Eliza Fletcher was abducted during her morning jog, never finishing the 10-mile route from her home on Sept. 2.
The teacher and mother was later found murdered, prompting heartbreak and outrage from runners around the country. Runners will honor Fletcher, alongside other women who have been victims of violence while running, by taking to the streets themselves and finishing Fletcher's run this week.
"Female runners shouldn't be intimidated or limited and [running] certainly shouldn't be a death sentence," Beth Meadows, the race director at Nashville Running Company, told ABC News.
The Nashville Running Company will gather participants at its shop at 4:30 a.m. on Friday in Nashville, around the time when Fletcher was abducted. It'll be a leisurely pace for runners and walkers alike for 3 miles, with no one left behind.
"I think of her as a young mother, as a teacher doing the thing that she does every day," runner Khette Cox told ABC News.
She calls East Nasty Running Club her running family of choice. "To participate tomorrow is a way to say, 'we've got to take care of ourselves and each other in the best way that we can, and we do that together.'"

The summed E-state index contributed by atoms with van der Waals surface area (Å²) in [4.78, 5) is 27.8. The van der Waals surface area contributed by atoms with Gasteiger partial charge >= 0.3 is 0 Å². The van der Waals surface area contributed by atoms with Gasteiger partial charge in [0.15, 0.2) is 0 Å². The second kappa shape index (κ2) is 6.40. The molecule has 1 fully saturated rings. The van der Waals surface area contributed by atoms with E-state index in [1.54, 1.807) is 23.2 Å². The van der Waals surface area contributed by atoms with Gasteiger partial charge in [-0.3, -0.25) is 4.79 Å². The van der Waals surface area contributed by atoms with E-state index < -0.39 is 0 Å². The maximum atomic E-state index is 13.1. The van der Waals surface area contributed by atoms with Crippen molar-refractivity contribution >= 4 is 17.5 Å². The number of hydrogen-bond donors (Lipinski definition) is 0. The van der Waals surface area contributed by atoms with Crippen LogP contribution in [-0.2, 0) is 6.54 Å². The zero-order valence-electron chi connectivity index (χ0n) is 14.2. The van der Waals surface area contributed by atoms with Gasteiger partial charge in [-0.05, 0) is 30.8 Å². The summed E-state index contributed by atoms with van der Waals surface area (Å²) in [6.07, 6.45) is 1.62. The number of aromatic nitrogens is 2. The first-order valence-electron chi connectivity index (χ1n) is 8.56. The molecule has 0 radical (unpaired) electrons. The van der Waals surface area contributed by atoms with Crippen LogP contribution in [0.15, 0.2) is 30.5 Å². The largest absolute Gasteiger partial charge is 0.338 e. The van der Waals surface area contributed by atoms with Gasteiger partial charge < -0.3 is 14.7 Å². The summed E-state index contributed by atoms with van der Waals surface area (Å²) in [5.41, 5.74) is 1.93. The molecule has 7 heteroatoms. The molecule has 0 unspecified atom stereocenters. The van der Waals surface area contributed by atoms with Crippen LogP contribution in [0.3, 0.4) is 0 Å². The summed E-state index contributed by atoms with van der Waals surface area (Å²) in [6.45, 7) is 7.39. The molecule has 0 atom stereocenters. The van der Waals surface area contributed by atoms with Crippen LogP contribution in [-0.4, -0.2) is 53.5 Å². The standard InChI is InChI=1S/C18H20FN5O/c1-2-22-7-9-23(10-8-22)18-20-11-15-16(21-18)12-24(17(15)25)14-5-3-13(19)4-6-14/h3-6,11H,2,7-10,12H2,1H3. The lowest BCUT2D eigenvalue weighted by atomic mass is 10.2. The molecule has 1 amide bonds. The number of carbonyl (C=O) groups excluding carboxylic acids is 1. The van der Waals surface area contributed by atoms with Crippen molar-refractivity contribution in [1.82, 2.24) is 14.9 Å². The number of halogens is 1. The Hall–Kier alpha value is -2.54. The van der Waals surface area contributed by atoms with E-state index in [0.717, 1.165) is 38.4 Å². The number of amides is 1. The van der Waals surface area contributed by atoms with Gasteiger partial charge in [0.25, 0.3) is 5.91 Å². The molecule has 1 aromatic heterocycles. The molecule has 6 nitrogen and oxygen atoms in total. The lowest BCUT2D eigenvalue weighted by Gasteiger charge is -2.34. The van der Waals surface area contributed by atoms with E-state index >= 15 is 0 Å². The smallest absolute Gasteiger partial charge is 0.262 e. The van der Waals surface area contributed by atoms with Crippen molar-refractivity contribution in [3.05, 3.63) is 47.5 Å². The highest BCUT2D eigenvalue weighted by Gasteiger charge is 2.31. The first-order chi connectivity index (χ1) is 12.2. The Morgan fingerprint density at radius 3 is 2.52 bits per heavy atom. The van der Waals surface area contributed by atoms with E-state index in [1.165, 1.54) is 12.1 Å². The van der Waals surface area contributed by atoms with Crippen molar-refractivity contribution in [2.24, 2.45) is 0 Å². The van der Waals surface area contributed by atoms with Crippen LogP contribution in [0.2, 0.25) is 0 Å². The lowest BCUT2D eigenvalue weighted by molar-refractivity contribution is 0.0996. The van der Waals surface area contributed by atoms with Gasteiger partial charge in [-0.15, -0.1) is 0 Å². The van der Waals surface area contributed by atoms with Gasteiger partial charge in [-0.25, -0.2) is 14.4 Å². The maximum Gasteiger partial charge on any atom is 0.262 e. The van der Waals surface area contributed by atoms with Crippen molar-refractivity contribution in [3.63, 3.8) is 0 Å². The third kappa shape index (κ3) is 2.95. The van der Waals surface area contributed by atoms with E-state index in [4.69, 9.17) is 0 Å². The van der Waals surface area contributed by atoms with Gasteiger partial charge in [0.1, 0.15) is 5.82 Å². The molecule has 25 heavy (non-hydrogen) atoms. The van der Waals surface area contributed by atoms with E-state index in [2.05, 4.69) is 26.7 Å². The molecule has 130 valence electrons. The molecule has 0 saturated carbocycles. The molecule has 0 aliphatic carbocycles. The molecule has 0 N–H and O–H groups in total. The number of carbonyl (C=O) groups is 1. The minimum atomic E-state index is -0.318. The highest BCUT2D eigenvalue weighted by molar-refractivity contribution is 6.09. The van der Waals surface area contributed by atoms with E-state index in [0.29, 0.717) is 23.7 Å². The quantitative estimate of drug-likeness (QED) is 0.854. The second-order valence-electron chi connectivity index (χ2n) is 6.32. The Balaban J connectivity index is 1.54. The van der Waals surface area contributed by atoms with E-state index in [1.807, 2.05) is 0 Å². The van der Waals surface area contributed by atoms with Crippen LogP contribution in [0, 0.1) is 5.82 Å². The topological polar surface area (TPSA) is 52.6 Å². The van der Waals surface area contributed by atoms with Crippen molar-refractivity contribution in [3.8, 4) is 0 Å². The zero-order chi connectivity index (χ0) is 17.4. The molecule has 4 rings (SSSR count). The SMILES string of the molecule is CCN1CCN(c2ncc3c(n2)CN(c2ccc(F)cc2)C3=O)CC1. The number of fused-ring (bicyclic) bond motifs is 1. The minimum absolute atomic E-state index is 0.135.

Meadows said the outpouring from social media has exceeded expectations – proving that "even if you run by yourself, you're part of this running community," Meadows said.
"It definitely feels like one of our own was taken," she continued. "You can kind of see that through all the runs popping up. As helpless as we feel, what we know how to do is run."
Several women have been killed during runs in recent years, highlighting the ongoing dangers that face runners.
"We are also running in solidarity with all women runners who must take extra precautions each and every day to feel safe and normal on their runs," the East Nasty Running Club said in a Facebook post.
Organizers for another event in Memphis hope to send the message that women should be able to exercise safely at all times of the day.
Hundreds of runners are expected to gather on Fletcher's running route in Memphis to run 8.2 of the 10-mile run she had planned the day she was murdered.
However, plenty of runners from across the country have said they will be running wherever they are in solidarity.
"I think this just goes to show you the power of the running community here in Nashville and the power of women who are tired of all this," Meadows said.